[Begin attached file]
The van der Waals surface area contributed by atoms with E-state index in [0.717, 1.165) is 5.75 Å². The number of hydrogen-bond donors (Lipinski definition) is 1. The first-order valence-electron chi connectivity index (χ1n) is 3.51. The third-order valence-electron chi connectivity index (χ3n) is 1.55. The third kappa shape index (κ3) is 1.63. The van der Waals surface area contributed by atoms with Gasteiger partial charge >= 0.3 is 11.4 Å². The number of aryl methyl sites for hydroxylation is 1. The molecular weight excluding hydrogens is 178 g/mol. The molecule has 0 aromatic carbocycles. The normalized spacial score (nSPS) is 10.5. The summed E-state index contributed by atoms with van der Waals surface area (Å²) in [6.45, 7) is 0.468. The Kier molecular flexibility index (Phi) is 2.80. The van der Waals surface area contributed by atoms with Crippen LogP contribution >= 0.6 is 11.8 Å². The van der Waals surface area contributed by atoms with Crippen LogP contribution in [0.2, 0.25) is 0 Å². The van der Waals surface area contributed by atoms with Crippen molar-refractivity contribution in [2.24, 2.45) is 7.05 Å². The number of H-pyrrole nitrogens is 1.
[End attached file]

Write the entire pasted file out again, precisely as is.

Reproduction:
The van der Waals surface area contributed by atoms with E-state index in [0.717, 1.165) is 5.75 Å². The number of hydrogen-bond donors (Lipinski definition) is 1. The first-order valence-electron chi connectivity index (χ1n) is 3.51. The third-order valence-electron chi connectivity index (χ3n) is 1.55. The third kappa shape index (κ3) is 1.63. The van der Waals surface area contributed by atoms with Gasteiger partial charge >= 0.3 is 11.4 Å². The number of aryl methyl sites for hydroxylation is 1. The molecular weight excluding hydrogens is 178 g/mol. The molecule has 0 aromatic carbocycles. The normalized spacial score (nSPS) is 10.5. The summed E-state index contributed by atoms with van der Waals surface area (Å²) in [6.45, 7) is 0.468. The Kier molecular flexibility index (Phi) is 2.80. The van der Waals surface area contributed by atoms with Crippen LogP contribution >= 0.6 is 11.8 Å². The van der Waals surface area contributed by atoms with Crippen LogP contribution in [0.2, 0.25) is 0 Å². The van der Waals surface area contributed by atoms with Crippen molar-refractivity contribution in [2.24, 2.45) is 7.05 Å². The number of H-pyrrole nitrogens is 1.